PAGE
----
It Wasn't Even Friday 13th.

PLEASE HELP TO FUND ARCHERY INTERCHANGE

albatross

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I was shooting some ACC arrows. Correctly spined for my recurve draw weight. I had shot about 18 arrows when this happened. The plunger has not jammed. I checked it immediately. I think the pressure of the plunger reacting to the arrow on release proved too much for this item. The thin wall of the threaded section was not up to the job. I was lucky not to have been taken to the local A&E. I won't be buying a replacement from the same manufacturer I can assure you.
 

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dvd8n

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UNF threads are meant to be cut with a radiused bottom. I'm guessing that the thread was cut too sharp at the base which will have decreased the amount of metal thickness in the barrel and caused a stress raiser just where it could do the most damage Just speculation, though.
 

albatross

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I think the nose of the barrel was pretty flush with the rest side of the riser. I shoot a fiberbow carbon riser. So quiet a bit of the barrel was inside the riser. I unscrewed the locking collar so that the break could more easily be seen in the pic.
 

Stretch

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That‘s just weird. I presume the collar has been moved after failure? Did both sections of the arrow pass the riser on the window side? Looks like the break is close to the back of the arrow.

I don’t see how the breaking button could break the shaft as you can shoot the arrow without a button and with a rigid button. Seems more likely that the initial failure was the arrow?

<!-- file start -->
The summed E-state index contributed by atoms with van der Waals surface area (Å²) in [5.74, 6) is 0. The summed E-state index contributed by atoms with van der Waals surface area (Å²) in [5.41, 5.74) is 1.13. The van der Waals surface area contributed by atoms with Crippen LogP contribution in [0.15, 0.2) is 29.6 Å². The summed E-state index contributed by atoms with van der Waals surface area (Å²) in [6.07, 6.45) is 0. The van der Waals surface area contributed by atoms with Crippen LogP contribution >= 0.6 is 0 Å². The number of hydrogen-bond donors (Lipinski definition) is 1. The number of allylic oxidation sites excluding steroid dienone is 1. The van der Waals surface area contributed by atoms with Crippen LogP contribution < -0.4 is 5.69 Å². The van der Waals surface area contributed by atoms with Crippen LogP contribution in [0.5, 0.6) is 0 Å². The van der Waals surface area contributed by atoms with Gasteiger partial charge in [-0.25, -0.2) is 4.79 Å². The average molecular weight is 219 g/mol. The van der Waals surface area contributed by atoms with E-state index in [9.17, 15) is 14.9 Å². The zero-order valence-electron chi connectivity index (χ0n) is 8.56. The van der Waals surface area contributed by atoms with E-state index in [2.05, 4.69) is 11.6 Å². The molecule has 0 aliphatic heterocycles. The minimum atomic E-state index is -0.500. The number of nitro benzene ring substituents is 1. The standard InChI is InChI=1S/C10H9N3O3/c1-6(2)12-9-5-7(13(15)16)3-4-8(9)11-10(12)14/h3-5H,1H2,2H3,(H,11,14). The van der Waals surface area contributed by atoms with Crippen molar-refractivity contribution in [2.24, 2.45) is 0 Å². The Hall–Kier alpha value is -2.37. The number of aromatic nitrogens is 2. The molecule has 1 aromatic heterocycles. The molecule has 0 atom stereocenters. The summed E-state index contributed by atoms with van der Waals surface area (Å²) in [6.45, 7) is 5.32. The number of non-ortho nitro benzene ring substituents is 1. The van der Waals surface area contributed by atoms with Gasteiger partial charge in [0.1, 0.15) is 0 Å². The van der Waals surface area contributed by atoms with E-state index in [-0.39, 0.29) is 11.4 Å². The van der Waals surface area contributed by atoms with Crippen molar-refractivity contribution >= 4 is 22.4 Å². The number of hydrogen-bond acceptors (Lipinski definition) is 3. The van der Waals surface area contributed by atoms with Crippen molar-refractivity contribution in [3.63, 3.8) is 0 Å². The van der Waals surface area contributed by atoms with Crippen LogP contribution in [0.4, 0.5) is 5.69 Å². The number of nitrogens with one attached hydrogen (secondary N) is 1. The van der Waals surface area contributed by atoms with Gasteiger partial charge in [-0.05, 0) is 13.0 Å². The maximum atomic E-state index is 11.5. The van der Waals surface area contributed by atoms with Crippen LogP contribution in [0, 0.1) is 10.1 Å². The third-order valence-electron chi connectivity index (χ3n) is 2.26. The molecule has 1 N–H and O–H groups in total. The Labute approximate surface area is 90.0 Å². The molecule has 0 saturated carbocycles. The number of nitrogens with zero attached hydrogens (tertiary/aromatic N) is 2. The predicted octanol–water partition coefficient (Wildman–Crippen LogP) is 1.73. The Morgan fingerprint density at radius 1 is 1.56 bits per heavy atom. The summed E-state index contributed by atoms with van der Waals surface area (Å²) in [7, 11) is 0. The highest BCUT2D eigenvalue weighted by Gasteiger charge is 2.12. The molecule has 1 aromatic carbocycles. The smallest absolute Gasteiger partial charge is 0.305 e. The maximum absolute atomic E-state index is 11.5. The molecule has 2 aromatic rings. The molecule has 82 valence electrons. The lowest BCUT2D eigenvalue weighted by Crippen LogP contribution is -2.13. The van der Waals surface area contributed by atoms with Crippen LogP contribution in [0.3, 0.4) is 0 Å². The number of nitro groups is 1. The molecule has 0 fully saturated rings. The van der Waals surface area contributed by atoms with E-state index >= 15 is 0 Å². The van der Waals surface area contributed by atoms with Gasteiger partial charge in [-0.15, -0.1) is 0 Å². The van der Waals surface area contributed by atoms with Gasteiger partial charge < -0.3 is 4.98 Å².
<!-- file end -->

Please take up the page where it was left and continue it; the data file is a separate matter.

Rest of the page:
Either way looks like the button barrel is made of tinfoil. I have seen other plungers break (Shibuya, AGF and Beiter) but all had had an “accident” prior to the failure and it didn’t make any difference to the shot.

Glad nobody got hurt!

Stretch
 

albatross

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140mm from the end of the carbon. The fletched section went right and the front section went left. The 'Bang' was the biggest surprise I heard in along time!
 

Timid Toad

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Sounds like you had an arrow failure that broke your (admittedly thin walled) button. always look for chips H cracks and dinks in the carbon all the way up. Especially if you've clipped the edge of a round boss with a miss.
 

Stretch

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That seems likely if the back of the shaft went button side. Shaft failed completely under loading. That is some scary stuff. I’ve seen it with ACE D series but never with an ACC And in that case both bits went the right side of the riser.

The bang is most likely because the arrow failed before the end of the power stroke then what was left attached to the string weighed almost nothing. Kind of like a semi dry fire. Same thing happens if the nock breaks on release. Lots of energy that goes into the bow instead of the arrow.

Note to self: go check all your arrows thoroughly :rolleyes:

Stretch
 

albatross

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A bit scary when it happens! I'm going to order a Beiter as a replacement. Costs a lot more but it should have better quality control. As they say you cannot take your money with you when you die - so I may as well buy something of better quality for the sport I enjoy.
 

Rik

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That seems likely if the back of the shaft went button side. Shaft failed completely under loading. That is some scary stuff. I’ve seen it with ACE D series but never with an ACC And in that case both bits went the right side of the riser.